Woman pushing a bike in Kaesong, a picture I took in 2011 during the brief time when it was legal for women to ride bikes.
Women on Bicycles Banned Again
By Kim Kwang Jin of Daily NK
A source from Hoiryeong in North Hamkyung Province told Daily NK today, “The use of bicycles by women was officially allowed last year, but was prohibited again on the 10th. There have been local People’s Safety officers patrolling since the day after that.”
The source continued, “Before the ban was lifted last year, if a woman was caught riding a bicycle she was fined just a bit of money, no more than 5,000 won. But now they are confiscating the bicycle instead, and this has been causing a bit of upset.”
As the source also noted, if the ban is widespread and lasts any length of time, it will have a deleterious effect on the functioning of North Korea’s markets. Bicycles have been a critical factor in helping to spread commerce as a means of survival over the last ten to fifteen years, with women at the forefront of the trend.
“Bicycles are essential in North Korea,” the source explained. “They have no cars, motorcycles or other means of transportation. Bicycles are very useful; women can not only go to and from the markets on them, they can also give their children lifts and carry as much as 50 or 60kg.”
“Women used to ride early in the morning to avoid getting caught,” the source recalled. “During the squid fishing season, women from fishing towns even use bicycles to carry the catch to inland regions.”
It is said that Kim Jong Il initially banned the use of bicycles in the 1990s after the daughter of a high-ranking official was killed in a traffic incident in Pyongyang. The North Korean state media subsequently justified it by saying that the image of a woman riding a bicycle runs contrary to socialist morals.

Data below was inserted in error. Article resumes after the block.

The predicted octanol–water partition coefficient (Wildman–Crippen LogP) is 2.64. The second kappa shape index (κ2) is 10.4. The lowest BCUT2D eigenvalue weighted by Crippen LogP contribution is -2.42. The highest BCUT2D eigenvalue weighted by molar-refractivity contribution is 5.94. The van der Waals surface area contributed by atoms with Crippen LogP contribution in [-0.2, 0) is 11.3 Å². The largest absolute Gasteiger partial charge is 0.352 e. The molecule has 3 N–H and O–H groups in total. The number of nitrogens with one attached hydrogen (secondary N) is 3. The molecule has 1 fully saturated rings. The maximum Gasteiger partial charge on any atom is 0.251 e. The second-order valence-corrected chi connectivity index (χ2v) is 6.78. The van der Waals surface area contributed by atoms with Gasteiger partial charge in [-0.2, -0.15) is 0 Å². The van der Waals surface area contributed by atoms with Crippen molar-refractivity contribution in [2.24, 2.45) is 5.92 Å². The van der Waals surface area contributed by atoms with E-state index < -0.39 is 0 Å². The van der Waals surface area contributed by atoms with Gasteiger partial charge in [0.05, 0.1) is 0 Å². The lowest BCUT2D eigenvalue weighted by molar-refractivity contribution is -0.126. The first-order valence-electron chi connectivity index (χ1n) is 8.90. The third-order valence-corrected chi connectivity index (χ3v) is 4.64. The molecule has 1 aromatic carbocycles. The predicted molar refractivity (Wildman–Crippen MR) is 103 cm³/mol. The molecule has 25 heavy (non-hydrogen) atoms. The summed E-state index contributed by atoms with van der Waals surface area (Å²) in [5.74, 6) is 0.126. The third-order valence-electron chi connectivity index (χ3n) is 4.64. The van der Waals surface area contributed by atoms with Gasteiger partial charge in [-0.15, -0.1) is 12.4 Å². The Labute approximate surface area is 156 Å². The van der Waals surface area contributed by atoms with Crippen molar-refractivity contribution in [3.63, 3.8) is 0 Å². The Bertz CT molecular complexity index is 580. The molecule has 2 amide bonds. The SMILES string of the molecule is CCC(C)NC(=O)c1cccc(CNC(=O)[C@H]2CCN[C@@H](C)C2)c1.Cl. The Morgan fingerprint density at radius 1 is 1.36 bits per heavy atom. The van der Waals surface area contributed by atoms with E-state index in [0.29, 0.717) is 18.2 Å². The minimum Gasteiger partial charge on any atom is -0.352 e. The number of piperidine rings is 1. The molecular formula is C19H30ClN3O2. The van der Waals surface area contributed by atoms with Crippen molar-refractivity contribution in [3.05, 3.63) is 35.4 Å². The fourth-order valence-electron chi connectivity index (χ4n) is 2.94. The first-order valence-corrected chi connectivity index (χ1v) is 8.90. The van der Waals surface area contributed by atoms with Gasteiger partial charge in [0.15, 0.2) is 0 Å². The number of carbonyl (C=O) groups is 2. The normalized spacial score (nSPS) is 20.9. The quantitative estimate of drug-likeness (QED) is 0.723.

No tool is too humble in the struggle for self reliance – from my own interpretation of Juche Idea.
Locals get by with what they have; transportation by hand cart in the small North Korean city of Hamhung – photo by Joseph A Ferris III
Southbound to Nampo on the 10 lane Youth Hero Highway.
Navigating small country roads on the way to the Nampo hot spring hotel.
I recently discovered that two of my pictures have the honor of being selected as the Pyongyang Traffic Girl Of The Month for May and June 2012 over at PyongyangTrafficGirls.com – it’s a fun little site that honors some of my favorite girls, check it out while my picture for June is still profiled up on their main page!
June 2012 Traffic Girl of the Month.
May 2012 Traffic Girl of the Month – photos by Joseph A Ferris III
And while messing around at PyongyangTrafficGirls.com I came across this absolutely precious kindergarten musical traffic safety skit.
- Return of the Pyongyang Traffic Girls – Picture Post (americaninnorthkorea.com)
- Pyongyang Traffic Girls Return! (americaninnorthkorea.com)
- Guns, Girls, and Beer – the Pyongyang Gun Range 2012 (americaninnorthkorea.com)
A billboard advertisement for the sale of North Korean produced cars and trucks of the Pyeonghwa Motor company.
Perhaps I missed them last year, or perhaps they are new, but this year I found two more vehicle billboards each located in the countryside outside Pyongyang – In 2011 I saw only one car advertisement billboard located in the Pyongyang city center. In my first post about the North Korean vehicle billboards I made the simple suggestion that perhaps the Pyongyang vehicle billboard advertisement is an indication of capitalism creeping its way into the North Korean system, but upon further investigation I have found it suggested that these billboards are nothing more than propaganda.
Car and Driver magazine says:
Because the private sale of nearly everything is officially banned, North Korea doesn’t have much use for billboards—other than for cartoonish propaganda, of course. But the country is obsessive about putting on a good face, so much so that it maintains an idyllic fake village at the end of the South Korean border. It may well be that the purpose of the billboard for the Pyeonghwa Motors model Whistle is to advertise to the small group of foreign businessmen in North Korea, but it’s more likely they’ve set it up to dupe the locals into thinking the country is doing well enough for car ads. (It’s not.)
With such a low production output, 314 cars produced in 2003 and 400 in 2005, I think the case made that these advertisements are simply propaganda is pretty valid.
- A Load of Firewood in the North Korean Countryside (americaninnorthkorea.com)
A wood gas generator is a gasification unit which converts timber or charcoal into wood gas, a syngas consisting of atmospheric nitrogen, carbon monoxide, hydrogen, traces of methane, and other gases, which – after cooling and filtering – can then be used to power an internal combustion engine or for other purposes. Historically wood gas generators were often mounted on vehicles, but present studies and developments concentrate mostly on stationary plants.